I eventually landed in the barn of Olivia LaGoy-Weltz, who was finishing up a European tour and preparing to be the reserve rider for the U.S. team at the 2018 FEI World Equestrian Games. I headed south to Wellington for the season with her team, and Lu stayed in Maryland.
My first season with Olivia engulfed me in the intensity and attention to detail that is necessary to succeed at the top levels. It also introduced me to just how important positivity is to that success, and how easily it can be jeopardized by simple bad luck. Even when perfectly laid plans are completely disrupted by a minor setback, you must still wake up with the motivation to maintain a positive mindset to keep working, to keep climbing, no matter how steep the slope to the top becomes.
On Feb. 5, 2019, I got an early morning call on my day off that Lu had been found recumbent and unable to get up. Despite a valiant effort by all involved, my sweet baby horse passed away, and I was 1,000 miles away with a broken heart and a dream dashed.
I wanted to quit horses, but then at night check while I was cleaning stalls and still wearing sunglasses in the dark to disguise my swollen eyes, a soft fuzzy nose nuzzled my shoulder. The nose belonged to a particularly famous big brown horse who was having a pretty slow season himself. But he didn’t care. He also didn’t much care for the grumpiness of his caretaker. He just wanted a butt scratch.
I stuck it out for the rest of the season. I found my motivation in helping others enjoy the horses they had and succeed in the show ring. I didn’t sit in the saddle for months.
In a twist of fate, the tragedy of losing Lu eventually led me to Waki, my partner for this past Wellington season, and the vast network of selfless people who made it possible for a working student living off ramen and barn snacks to lease a real-deal Grand Prix horse. My passion for the sport was reignited, my heart was healed by late-night stall cuddles, and I was inspired by working with someone as masterful as Olivia, although I do not believe she was as equally inspired by my less skillful displays in the arena.
My secret goal was to redeem myself in the show ring and maybe, just maybe, demonstrate that I was capable of performing more than a few one-tempis in public. Before that goal was achieved, the pandemic burst the Wellington bubble, and all of the remaining shows were canceled. My time with my new partner was cut short, and we both went back to our separate summer homes.
I choked on the familiar flavor of disappointment. But a few years and a couple more tragedies wiser I could swallow it with context. This time an entire world was going through terrible struggles. I had witnessed friends overcome much bigger obstacles for far larger goals only to have them stolen away by this disaster. People everywhere faced graver threats than the inconvenience of not being able to wear that silly looking shadbelly that had been accumulating dust in my closet for years.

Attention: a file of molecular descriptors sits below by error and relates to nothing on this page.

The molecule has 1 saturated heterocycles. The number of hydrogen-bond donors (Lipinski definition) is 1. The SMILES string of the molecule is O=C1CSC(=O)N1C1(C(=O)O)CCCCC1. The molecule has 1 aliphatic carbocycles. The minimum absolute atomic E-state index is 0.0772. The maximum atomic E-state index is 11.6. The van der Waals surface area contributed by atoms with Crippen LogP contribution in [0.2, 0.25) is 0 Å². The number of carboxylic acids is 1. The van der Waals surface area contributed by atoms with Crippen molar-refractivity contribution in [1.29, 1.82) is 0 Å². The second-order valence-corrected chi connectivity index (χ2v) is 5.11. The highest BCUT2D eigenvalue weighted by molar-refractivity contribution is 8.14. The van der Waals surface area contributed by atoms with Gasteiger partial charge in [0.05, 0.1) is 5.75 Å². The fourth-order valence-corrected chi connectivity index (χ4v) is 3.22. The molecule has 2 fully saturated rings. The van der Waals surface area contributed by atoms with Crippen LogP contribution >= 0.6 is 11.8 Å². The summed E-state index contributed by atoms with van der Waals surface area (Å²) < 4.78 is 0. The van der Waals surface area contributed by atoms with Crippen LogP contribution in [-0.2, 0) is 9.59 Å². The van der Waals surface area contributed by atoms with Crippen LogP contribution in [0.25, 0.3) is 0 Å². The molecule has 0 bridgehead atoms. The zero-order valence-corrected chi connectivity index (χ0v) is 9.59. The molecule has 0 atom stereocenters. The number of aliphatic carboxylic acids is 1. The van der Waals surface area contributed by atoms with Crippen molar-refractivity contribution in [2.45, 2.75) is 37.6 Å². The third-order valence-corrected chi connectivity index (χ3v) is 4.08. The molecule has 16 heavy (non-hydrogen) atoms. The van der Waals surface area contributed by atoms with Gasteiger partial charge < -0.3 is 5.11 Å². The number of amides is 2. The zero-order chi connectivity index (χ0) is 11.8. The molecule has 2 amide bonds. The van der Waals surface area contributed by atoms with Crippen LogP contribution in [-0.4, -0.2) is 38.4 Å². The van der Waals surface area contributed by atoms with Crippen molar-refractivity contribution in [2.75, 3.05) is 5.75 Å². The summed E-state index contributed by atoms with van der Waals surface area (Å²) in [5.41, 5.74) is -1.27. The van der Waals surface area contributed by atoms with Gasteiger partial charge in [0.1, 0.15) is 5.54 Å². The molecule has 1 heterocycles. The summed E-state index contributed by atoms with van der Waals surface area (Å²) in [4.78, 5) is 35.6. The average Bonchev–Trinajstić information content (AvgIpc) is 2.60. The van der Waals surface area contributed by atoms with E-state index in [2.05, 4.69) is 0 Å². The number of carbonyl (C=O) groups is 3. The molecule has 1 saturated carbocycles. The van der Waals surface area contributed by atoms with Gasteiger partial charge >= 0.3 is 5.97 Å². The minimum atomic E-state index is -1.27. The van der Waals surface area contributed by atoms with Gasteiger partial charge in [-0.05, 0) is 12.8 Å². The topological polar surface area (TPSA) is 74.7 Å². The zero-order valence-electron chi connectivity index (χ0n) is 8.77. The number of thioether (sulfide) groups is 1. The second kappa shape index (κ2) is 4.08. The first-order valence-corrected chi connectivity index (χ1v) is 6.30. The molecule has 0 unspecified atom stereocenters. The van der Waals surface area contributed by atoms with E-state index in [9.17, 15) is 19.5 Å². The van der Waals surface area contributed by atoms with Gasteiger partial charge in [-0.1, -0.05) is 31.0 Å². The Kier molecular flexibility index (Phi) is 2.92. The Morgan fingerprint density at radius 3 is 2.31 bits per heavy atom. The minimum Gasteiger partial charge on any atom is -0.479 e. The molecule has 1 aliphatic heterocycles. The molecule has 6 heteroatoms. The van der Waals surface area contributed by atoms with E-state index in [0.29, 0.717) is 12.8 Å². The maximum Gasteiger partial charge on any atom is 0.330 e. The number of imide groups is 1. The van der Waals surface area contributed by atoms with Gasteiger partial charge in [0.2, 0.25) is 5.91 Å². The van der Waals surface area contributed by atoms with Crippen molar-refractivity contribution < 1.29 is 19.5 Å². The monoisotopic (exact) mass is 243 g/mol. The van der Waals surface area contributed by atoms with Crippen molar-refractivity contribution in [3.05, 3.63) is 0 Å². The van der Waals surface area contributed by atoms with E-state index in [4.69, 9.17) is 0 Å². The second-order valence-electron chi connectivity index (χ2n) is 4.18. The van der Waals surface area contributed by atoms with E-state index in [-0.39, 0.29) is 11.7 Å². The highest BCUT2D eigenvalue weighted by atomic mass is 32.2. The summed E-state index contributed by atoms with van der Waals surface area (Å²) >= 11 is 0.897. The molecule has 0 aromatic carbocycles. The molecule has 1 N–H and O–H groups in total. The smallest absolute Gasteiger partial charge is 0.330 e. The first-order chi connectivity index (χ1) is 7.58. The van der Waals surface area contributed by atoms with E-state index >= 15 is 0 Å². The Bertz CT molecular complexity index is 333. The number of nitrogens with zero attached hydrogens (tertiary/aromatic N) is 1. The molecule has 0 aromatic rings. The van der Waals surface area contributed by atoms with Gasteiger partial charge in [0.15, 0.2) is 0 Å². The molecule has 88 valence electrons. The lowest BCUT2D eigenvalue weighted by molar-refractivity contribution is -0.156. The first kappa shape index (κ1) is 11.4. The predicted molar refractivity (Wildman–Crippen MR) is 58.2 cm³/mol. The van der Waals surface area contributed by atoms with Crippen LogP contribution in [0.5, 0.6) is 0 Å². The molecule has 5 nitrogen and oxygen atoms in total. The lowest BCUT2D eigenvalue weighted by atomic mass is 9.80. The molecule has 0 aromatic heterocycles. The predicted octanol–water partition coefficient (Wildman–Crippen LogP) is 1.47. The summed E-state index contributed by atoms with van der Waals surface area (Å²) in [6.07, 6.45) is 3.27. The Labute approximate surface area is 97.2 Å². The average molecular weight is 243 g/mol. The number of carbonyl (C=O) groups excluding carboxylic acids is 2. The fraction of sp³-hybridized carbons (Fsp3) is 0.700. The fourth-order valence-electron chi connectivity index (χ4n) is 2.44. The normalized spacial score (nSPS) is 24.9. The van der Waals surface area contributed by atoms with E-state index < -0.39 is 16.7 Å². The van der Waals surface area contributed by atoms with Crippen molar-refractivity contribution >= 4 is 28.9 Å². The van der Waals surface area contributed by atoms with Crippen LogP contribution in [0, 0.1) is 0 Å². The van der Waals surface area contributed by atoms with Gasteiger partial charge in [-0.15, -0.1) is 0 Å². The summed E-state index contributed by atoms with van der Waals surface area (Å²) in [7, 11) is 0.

In the end, it wasn’t putting my horse on the truck to go home without riding down centerline that brought me to tears. It was the last Florida sunset I shared with my partner grazing after another long day that started the waterworks. In Lu’s last moments I was not concerned that I would never ride him; what broke my heart was knowing I would never again be greeted by an outrageously girly whinny and big black pricked ears. When losing him drove me towards quitting this sport, it wasn’t the feeling of a piaffe that brought me back, but the tickle of whiskers on my cheek that grounded me.
The goals we chase as equestrians easily elude us at the hands of inconveniences far more banal than a global health emergency. When plans inevitably fail, it’s easy to be consumed by negativity and self-pity. That negativity can blind us to the things that truly matter.
We may compete against each other, but we are all bound together as a community by a single driving force so powerful that it leads perfectly reasonable people to do completely unreasonable things: The love of the horse.
Caroline Cochran was born in Germany and grew up as an Army brat in a family of perfectly normal people who had the good common sense to avoid pursuits as expensive and ridiculous as horses. After university, Caroline decided to put her honors degree to good use and fulfill childhood dreams by shoveling poo in elite dressage barns in exchange for an education she could never afford. She joined the team of top U.S. dressage rider Olivia LaGoy-Weltz as a working student in 2018. In 2019, Caroline was given the amazing opportunity to lease a real-life Grand Prix horse for the 2020 winter season in Florida.